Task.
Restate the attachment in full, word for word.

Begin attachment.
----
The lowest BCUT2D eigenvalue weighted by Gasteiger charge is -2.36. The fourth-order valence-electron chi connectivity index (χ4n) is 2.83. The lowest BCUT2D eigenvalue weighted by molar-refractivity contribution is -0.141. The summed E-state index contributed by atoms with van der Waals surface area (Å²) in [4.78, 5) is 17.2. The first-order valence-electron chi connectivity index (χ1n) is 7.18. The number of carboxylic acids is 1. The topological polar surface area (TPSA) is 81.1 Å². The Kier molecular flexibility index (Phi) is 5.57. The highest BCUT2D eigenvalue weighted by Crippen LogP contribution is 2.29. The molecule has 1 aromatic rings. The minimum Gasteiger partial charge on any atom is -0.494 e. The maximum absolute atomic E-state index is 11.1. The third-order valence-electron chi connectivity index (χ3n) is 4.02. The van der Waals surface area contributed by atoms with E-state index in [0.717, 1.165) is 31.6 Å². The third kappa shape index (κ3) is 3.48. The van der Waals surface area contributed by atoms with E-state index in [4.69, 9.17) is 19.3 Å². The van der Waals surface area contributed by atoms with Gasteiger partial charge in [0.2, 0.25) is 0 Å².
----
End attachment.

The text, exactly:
The lowest BCUT2D eigenvalue weighted by Gasteiger charge is -2.36. The fourth-order valence-electron chi connectivity index (χ4n) is 2.83. The lowest BCUT2D eigenvalue weighted by molar-refractivity contribution is -0.141. The summed E-state index contributed by atoms with van der Waals surface area (Å²) in [4.78, 5) is 17.2. The first-order valence-electron chi connectivity index (χ1n) is 7.18. The number of carboxylic acids is 1. The topological polar surface area (TPSA) is 81.1 Å². The Kier molecular flexibility index (Phi) is 5.57. The highest BCUT2D eigenvalue weighted by Crippen LogP contribution is 2.29. The molecule has 1 aromatic rings. The minimum Gasteiger partial charge on any atom is -0.494 e. The maximum absolute atomic E-state index is 11.1. The third-order valence-electron chi connectivity index (χ3n) is 4.02. The van der Waals surface area contributed by atoms with E-state index in [0.717, 1.165) is 31.6 Å². The third kappa shape index (κ3) is 3.48. The van der Waals surface area contributed by atoms with E-state index in [4.69, 9.17) is 19.3 Å². The van der Waals surface area contributed by atoms with Gasteiger partial charge in [0.2, 0.25) is 0 Å².